We create a universe every time  we tell ourselves,  we tell one another,  we tell our children, we are told a story. Our examination of the stories heard, overheard, created, told, must be deep  and may even cause us discomfort. Let us ask our stories, our storytellers, our selves these questions and more.  Who are the protagonists? Who are the enemies? What are the worlds that are  built,  defended,  reformed,  destroyed? What is the quest? Who comes out the victor? Who dies  at the hands of the conquering hero, at the hands of the dominant culture? Who “needed” to be “saved”? Who is the “savior”? Where do we discover self within the narrative arc? What are the stories  behind the stories  that inform the stories we tell, that inform the stories we are told? What are the mythologies  that are called truths  embedded in our psyches and hidden in our stories? And then  we must not fail to follow each question with a necessary why. If we are to grow, to understand self, to learn our emb
What is it that frightens you so? The color of his skin? The ambition of her spirit? The depth of their soul? A reality you can never understand? A truth you will never live? A love you cannot fathom? Why take what is not yours? Why deny others the possibility of being fully alive? Why destroy the opportunity to thrive? Or is it you? Is it you that you are running from? Is it you that ultimately frightens you most? -bshivers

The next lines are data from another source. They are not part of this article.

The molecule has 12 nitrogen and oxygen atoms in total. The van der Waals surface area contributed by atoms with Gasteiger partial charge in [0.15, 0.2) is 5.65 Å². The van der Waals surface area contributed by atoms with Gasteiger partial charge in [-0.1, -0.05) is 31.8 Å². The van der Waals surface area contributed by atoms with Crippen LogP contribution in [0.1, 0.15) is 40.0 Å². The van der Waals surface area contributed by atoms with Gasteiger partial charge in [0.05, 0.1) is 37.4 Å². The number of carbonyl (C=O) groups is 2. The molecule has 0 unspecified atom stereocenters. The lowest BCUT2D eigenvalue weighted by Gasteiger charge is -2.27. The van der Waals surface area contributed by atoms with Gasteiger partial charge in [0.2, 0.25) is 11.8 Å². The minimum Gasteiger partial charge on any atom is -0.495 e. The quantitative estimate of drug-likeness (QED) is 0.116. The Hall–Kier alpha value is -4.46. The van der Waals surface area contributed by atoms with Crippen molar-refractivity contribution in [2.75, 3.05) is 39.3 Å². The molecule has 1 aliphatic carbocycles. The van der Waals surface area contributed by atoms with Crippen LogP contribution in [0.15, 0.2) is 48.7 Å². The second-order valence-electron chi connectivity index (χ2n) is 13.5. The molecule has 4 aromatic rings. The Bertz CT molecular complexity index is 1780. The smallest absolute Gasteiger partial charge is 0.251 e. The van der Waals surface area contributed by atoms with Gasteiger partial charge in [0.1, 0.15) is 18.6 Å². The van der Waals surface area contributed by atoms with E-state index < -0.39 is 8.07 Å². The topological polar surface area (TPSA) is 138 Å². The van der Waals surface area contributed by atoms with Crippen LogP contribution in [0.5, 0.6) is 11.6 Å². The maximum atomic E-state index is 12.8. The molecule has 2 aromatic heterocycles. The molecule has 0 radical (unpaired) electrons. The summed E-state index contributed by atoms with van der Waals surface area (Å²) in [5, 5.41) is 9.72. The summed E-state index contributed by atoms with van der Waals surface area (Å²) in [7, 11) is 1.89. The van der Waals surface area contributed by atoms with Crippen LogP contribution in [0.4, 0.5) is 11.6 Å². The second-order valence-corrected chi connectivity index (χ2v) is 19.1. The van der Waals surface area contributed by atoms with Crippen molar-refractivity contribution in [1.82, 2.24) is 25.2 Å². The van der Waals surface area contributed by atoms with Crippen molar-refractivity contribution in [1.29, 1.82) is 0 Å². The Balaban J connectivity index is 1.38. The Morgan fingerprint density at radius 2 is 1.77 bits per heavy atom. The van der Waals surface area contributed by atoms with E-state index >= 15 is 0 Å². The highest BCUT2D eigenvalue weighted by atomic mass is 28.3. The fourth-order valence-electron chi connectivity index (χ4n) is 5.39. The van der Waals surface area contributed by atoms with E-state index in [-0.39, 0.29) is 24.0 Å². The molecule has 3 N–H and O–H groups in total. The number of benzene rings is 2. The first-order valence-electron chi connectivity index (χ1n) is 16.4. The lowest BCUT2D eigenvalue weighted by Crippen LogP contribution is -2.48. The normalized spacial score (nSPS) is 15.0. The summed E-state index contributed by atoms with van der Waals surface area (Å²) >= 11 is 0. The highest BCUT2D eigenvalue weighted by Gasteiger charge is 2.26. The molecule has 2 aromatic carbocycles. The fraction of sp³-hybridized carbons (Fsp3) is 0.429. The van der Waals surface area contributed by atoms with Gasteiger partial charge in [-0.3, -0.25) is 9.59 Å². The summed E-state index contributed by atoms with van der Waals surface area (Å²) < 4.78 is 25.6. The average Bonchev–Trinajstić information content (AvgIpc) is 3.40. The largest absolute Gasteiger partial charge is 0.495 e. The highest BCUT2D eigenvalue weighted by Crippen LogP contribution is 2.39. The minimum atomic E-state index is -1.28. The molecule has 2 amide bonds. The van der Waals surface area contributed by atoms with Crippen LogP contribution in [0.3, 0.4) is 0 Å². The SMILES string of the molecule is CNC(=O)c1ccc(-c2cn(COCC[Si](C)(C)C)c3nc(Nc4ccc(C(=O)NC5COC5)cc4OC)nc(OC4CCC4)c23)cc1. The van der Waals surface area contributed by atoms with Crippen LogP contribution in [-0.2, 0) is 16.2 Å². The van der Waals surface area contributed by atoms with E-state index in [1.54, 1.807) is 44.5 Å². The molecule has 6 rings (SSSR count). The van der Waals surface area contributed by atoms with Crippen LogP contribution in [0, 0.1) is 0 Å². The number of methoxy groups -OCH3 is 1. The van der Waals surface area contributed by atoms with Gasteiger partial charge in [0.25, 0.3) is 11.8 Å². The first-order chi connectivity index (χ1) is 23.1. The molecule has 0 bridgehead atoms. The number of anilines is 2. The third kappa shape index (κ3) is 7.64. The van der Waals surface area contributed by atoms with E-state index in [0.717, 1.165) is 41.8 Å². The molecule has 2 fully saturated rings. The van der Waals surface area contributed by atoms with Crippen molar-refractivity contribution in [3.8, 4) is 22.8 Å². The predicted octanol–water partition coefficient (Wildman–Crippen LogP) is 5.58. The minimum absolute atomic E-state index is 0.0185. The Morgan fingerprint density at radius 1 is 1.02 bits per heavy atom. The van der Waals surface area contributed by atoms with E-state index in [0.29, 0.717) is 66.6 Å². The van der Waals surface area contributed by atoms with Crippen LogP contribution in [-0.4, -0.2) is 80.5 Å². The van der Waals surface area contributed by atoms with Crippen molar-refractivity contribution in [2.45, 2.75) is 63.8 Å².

My Team, My Friends, and a Racist Welcome

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I grew up in Marion, Indiana. Even though I haven't lived there for over 30 years, I still call this Central Indiana town home. One of my favorite parts about growing up in Marion was the opportunity to play organized sports from a very young age - PAL Club basketball, T-ball, and flag football. But in Marion, basketball has always been and likely forever will be king! Hoosier Hysteria can be seen in all of its glory in Bill Green Athletic Arena. Even the water tower used to list all of the State Basketball Championships won reminding one and all of what was of ultimate importance. I often say that the most prominent tree in Marion was the basketball goal. Every block had at least two or three. It seemed as if every little girl and every little boy grew up dreaming of one day becoming a Marion Giant donning the purple and gold. Before I got to Marion High School, I went to McCulloch Junior High from 1980 through 1983. Our mascot was the Bears, and our school colors were purple, gol